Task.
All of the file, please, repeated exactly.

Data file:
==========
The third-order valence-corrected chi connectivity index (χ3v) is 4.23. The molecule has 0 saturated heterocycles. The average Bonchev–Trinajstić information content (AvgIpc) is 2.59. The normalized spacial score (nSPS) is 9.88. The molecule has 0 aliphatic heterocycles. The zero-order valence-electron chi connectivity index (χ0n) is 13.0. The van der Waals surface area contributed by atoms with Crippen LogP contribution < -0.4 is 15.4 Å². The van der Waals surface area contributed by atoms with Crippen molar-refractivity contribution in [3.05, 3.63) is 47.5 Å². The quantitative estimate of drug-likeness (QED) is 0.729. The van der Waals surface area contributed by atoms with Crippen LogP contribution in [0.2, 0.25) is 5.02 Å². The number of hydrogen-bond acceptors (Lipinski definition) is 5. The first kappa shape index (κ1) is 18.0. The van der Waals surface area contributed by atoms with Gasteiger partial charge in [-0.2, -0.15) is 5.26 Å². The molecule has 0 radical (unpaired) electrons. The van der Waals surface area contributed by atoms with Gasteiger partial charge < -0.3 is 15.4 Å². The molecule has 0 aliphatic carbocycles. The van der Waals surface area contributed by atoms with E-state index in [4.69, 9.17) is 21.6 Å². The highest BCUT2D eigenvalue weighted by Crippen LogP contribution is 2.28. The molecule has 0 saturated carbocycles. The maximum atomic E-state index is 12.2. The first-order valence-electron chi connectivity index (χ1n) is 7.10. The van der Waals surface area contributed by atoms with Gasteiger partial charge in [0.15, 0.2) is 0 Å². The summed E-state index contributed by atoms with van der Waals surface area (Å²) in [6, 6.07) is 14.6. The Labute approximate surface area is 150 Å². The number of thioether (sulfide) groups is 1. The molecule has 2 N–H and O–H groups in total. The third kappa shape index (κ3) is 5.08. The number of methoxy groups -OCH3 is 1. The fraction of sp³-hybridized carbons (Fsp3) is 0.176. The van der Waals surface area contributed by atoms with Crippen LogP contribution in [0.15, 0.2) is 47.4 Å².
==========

The third-order valence-corrected chi connectivity index (χ3v) is 4.23. The molecule has 0 saturated heterocycles. The average Bonchev–Trinajstić information content (AvgIpc) is 2.59. The normalized spacial score (nSPS) is 9.88. The molecule has 0 aliphatic heterocycles. The zero-order valence-electron chi connectivity index (χ0n) is 13.0. The van der Waals surface area contributed by atoms with Crippen LogP contribution < -0.4 is 15.4 Å². The van der Waals surface area contributed by atoms with Crippen molar-refractivity contribution in [3.05, 3.63) is 47.5 Å². The quantitative estimate of drug-likeness (QED) is 0.729. The van der Waals surface area contributed by atoms with Crippen LogP contribution in [0.2, 0.25) is 5.02 Å². The number of hydrogen-bond acceptors (Lipinski definition) is 5. The first kappa shape index (κ1) is 18.0. The van der Waals surface area contributed by atoms with Gasteiger partial charge in [-0.2, -0.15) is 5.26 Å². The molecule has 0 radical (unpaired) electrons. The van der Waals surface area contributed by atoms with Gasteiger partial charge < -0.3 is 15.4 Å². The molecule has 0 aliphatic carbocycles. The van der Waals surface area contributed by atoms with E-state index in [4.69, 9.17) is 21.6 Å². The highest BCUT2D eigenvalue weighted by Crippen LogP contribution is 2.28. The molecule has 0 saturated carbocycles. The maximum atomic E-state index is 12.2. The first-order valence-electron chi connectivity index (χ1n) is 7.10. The van der Waals surface area contributed by atoms with Gasteiger partial charge in [0.15, 0.2) is 0 Å². The summed E-state index contributed by atoms with van der Waals surface area (Å²) in [6, 6.07) is 14.6. The Labute approximate surface area is 150 Å². The number of thioether (sulfide) groups is 1. The molecule has 2 N–H and O–H groups in total. The third kappa shape index (κ3) is 5.08. The number of methoxy groups -OCH3 is 1. The fraction of sp³-hybridized carbons (Fsp3) is 0.176. The van der Waals surface area contributed by atoms with Crippen LogP contribution in [0.15, 0.2) is 47.4 Å².